Comprehensive compendium given new searchable format

EFSA adds botanicals to interactive data warehouse

By Annie Harrison-Dunn

- Last updated on GMT

EFSA's interactive database on botanicals 'broadens the possibilities', says consultant. © / AlexRaths
EFSA's interactive database on botanicals 'broadens the possibilities', says consultant. © / AlexRaths

Related tags Efsa Codex alimentarius European food safety authority Food and drug administration

The European Food Safety Authority’s (EFSA) botanical interactive database will be fully up and running by early 2017, something one expert called a “great result”. 

EFSA said the system was meant to help with the safety assessment of botanicals and botanical preparations used in food and food supplements “by facilitating hazard identification” ​and harmonising methodology.

It first published the website version of the 1100-substance compendium of botanicals reported to contain toxic, addictive, psychotropic or other substances of concern back in April 2009 and updated it in 2012​.  

Yet a push to make its mass of data more usable has seen the compendium given a new searchable format and it will be expanded to include around 300 non-European botanical species by 2017 when its construction will be complete.

Joris Geelen, partner at Food Compliance International, congratulated EFSA’s “highly skilled” ​experts for this “great result”​. 

“EFSA has been doing a great job on the compendium since they first published it, it’s very useful. On top of that now they made it into an interactive database, which broadens the possibilities,” ​said Geelen, who worked in the past for the Belgian government on the botanical consensus project between Belgium, France and Italy (BELFRIT).  

EFSA said the database, which can be seen HERE​, was open for additional contributions and comments from users. It would consider the inclusion of algae, cyanobacteria and fungi in the future.


The compendium does not have any regulatory force and does not purport to make any judgment on whether the substances are suitable or not for food applications in Europe and the list may even contain unauthorised novel food ingredients.

Instead it comes as part of EFSA’s effort to harmonise the methodology for assessing the safety of botanicals and botanical preparations used in food – and sits in the broader context of the authority’s ‘Open EFSA’ effort to make its wealth of data more useable.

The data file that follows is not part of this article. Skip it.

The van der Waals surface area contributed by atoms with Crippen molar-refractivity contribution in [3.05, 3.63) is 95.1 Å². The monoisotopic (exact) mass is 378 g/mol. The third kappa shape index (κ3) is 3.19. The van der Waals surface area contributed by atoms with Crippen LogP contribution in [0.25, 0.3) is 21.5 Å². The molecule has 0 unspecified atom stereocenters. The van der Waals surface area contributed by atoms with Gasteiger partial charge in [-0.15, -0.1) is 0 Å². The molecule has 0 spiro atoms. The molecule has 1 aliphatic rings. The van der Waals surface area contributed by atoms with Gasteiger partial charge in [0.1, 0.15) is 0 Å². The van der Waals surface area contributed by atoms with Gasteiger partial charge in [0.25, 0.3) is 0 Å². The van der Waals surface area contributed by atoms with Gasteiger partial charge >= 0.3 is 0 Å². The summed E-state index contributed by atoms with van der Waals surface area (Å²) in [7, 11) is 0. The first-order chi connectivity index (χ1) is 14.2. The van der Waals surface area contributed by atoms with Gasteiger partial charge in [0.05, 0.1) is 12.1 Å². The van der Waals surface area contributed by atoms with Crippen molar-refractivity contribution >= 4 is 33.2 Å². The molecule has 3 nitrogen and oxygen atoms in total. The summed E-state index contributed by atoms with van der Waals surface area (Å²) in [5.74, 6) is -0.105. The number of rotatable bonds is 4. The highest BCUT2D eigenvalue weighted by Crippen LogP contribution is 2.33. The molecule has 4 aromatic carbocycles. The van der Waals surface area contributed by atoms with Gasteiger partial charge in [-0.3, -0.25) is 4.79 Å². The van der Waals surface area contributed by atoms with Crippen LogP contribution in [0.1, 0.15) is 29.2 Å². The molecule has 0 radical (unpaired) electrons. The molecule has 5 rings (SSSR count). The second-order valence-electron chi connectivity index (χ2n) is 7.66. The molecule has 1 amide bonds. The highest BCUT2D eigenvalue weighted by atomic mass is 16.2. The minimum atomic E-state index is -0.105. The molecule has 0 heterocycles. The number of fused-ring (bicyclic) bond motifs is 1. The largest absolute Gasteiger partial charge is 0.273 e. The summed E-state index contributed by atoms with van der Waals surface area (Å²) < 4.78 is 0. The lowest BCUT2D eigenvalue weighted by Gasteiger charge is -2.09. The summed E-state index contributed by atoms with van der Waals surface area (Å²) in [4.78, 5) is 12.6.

Interpreting the data

Geelen said the difficulty now would be the interpretation of the data.

“As EFSA also warns that the presence of a substance of concern in a botanical does not necessarily mean that the substance will also be present in a botanical preparation and, if so, at a dosage that could cause a health concern.

“To evaluate the final preparation used for in a food supplement for example, the specifications of the preparation, the conditions of use and combinations of botanical preparations need to be taken into account.”

He said Belgium and Italy had already been taking this “pragmatic”​ approach, also taking into account ‘traditional’ knowledge.

“Now we need to move further towards a common and pragmatic, nuanced approach for the safety evaluation, adapted for this diverse ingredients.”​  

He said divergence on the authorisation and prohibition of plants in member states showed there was still much work to be done.

Last month the Czech Republic notified the EU of a draft decree laying out prohibitions and restrictions for substances including an outright ban on 108 plants​ including yohimbe bark and sea buckthorn.

Imagine all the plants, living for today...

He pointed out one of the goals for the BELFRIT project was to log efficacy as well as safety profiles.  

“I hope one day we could start working like this too on the side of efficacy. Imagine such an interactive database for active substances, and the physiological effects.”

However Geelen conceded this efficacy database was currently just a dream given EFSA’s feelings on traditional use as evidence.

There are about 2000 botanical health claims on hold.  

EFSA requires human studies to prove efficacy, but the majority of botanical health claim dossiers rely on 'traditional use' evidence, which has meant about 500 of the 2000 claims have received a negative opinion from EFSA.

The European Commission is currently considering different options​ for the treatment of botanical health claim dossiers. 

Geelen said the key to any progress for botanicals would be to ensure a competent next generation of experts, and adequate funding to back them.
“So we will need also support for the study of botanicals, pharmacognosy in universities. We need the next generation of experts with a broad knowledge, to learn from this expertise."

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